Kick Shotgun “Kick” to the Curb   

Proper form and understanding how to manage recoil can help you not just manage a shotgun, but enjoy it. 

by posted on July 27, 2023
Yackley Kick Buttstock Properly In Pocket Of Shoulder

Do you know someone who doesn't want to shoot a shotgun because of the “kick?” Or perhaps someone let them shoot without proper instruction, and now they are shotgun shy. Proper form and understanding how to manage recoil will help anyone not just manage a shotgun, but enjoy it. Let’s look at a few key points to help you kick that “kick” to the curb.

1. Cheek Weld
When shooting a shotgun, you MUST get your face firmly on the stock EVERY time. If not, the gun will “hit” your face as it recoils. This is where many people feel something uncomfortable and walk away from shotguns.


To keep this from happening, press your face down hard on the gun! Imagine that you are using your face to put leverage on the gun—because you are. And if you do that, one of the major ways people experience “kick” can be eliminated.

If the recoil that you feel through the stock is uncomfortable, or you are introducing someone new to shotgun shooting, consider a recoil pad. There are foam versions that you can purchase online and just stick on the gun. But the first thing to do when beginning is to learn proper cheek weld.

Incorrect cheek weld. 

Correct cheek weld

2. Pull the Gun Into Your Shoulder 
For someone who was unfortunate enough to earn a welt on her shoulder from shooting a shotgun, learning to hold it tight to the body is an important step. It might take some convincing for that person to commit—but they can’t get a welt or bruise if they are holding the gun TIGHT in their shoulder. If I wanted to hit you hard enough to cause a bruise, I wouldn’t hold my fist against your shoulder and try to bruise you. I’d stand back, get a good swing, and land a solid punch. The gun cannot “punch” you (kick) if it’s held so tightly to your body that it becomes an extension of your body.

To put it another way, think about a toddler thrashing his body and throwing a fit in your arms. You could let him flail around, but he might hit someone ,or headbutt you. If you hug him tightly, he doesn’t have the space and ability to move and thrash around. A shotgun could be thought of the same way. If it’s just resting in your arms, held loosely, and starts to thrash around, it’s going to smack into your body. If you hold it tightly enough, it can’t kick.

Those two notions are really THE crux of managing recoil in a shotgun—hold it tight to your body; and keep your face firmly on the stock.

3. Additional Methods of Managing Recoil
The other ways to really put the idea that a gun “kicks” to rest are about how you hold tension in your body and how you manage your weight to counter recoil.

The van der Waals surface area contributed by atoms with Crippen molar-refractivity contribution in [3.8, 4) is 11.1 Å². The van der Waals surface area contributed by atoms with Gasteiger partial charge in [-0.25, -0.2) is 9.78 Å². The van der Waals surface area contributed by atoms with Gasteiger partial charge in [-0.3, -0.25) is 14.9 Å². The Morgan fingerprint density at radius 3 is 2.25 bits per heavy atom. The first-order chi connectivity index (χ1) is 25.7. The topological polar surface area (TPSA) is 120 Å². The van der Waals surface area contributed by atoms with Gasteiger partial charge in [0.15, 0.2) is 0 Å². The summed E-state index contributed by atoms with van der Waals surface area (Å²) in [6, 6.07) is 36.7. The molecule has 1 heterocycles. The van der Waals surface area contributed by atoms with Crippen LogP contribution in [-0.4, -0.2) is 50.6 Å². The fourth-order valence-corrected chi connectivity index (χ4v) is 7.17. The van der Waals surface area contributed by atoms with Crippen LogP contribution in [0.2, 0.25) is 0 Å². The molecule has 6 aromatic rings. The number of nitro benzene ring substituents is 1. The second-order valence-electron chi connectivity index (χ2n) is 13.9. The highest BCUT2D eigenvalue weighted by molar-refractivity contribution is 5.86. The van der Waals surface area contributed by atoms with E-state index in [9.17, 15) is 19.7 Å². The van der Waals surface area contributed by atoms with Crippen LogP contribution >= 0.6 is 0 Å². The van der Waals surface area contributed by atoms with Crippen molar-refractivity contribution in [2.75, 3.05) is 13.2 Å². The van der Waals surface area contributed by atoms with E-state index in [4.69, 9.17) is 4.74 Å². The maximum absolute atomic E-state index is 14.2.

Incorrect stance: Shooter is too bladed.

Incorrect stance: Shooter is too upright.

This is the correct stance for the shooter.

Get your body forward. This doesn’t mean sticking your backside out or just collapsing at your waist. It means shifting your weight forward over the balls of your feet. Think about how you would be balanced to face a wrestling opponent or to “dig” a volleyball—low, weight forward, and ready to use your body to counter what comes at you.

Roll your shoulder forward so that you are adding tension against the forces of recoil. Do not “chicken wing” your arm.

Hold tension in your core. Your abdomen and back also play a role in your body controlling recoil. Don’t stand waiting for recoil; stand with enough muscular tension that you can recover and manage the recoil as you come back onto target. 

Proper position: How you stand. Face your torso or belly button at the target. Just like other forms of shooting benefit from using natural point of aim, shotgun shooting requires you to be facing your target. You need to be aligned facing the thing you are shooting at. Blading to the target means just your shoulder will absorb the recoil and that can hurt. Get as much of the mass of your body behind the gun as possible. Thinking of your belly button facing the target is a simple way to make sure you are not bladed.

Proper position of the gun: Get it in your shoulder pocket. The shotgun should not be out on your shoulder, or low in your armpit. It must be in the shoulder pocket. If the stock on your shotgun is too long to accomplish this, find a different gun (Youth model or someone’s that has had the buttstock shortened for a shorter length of pull.) If you’re introducing someone new, make sure the gun fits first. There’s no point ruining someone’s experience of shotgun shooting by giving them a gun that’s too large and causes them pain.

None of these changes to your form must be super exaggerated. But when you shoot a shotgun, you don’t want to simply stand up straight and hold a gun out in front of you. Your goal is to be forward and hold tension in your body so you’re not a “limp noodle” that’s thrown around and so your face is not smacked by the shotgun. Think about it like ballet: Even ballerinas can hold tension in their bodies. Using power can be graceful and subtle. Just because it’s a shotgun and it has recoil does not mean you cannot control it beautifully.


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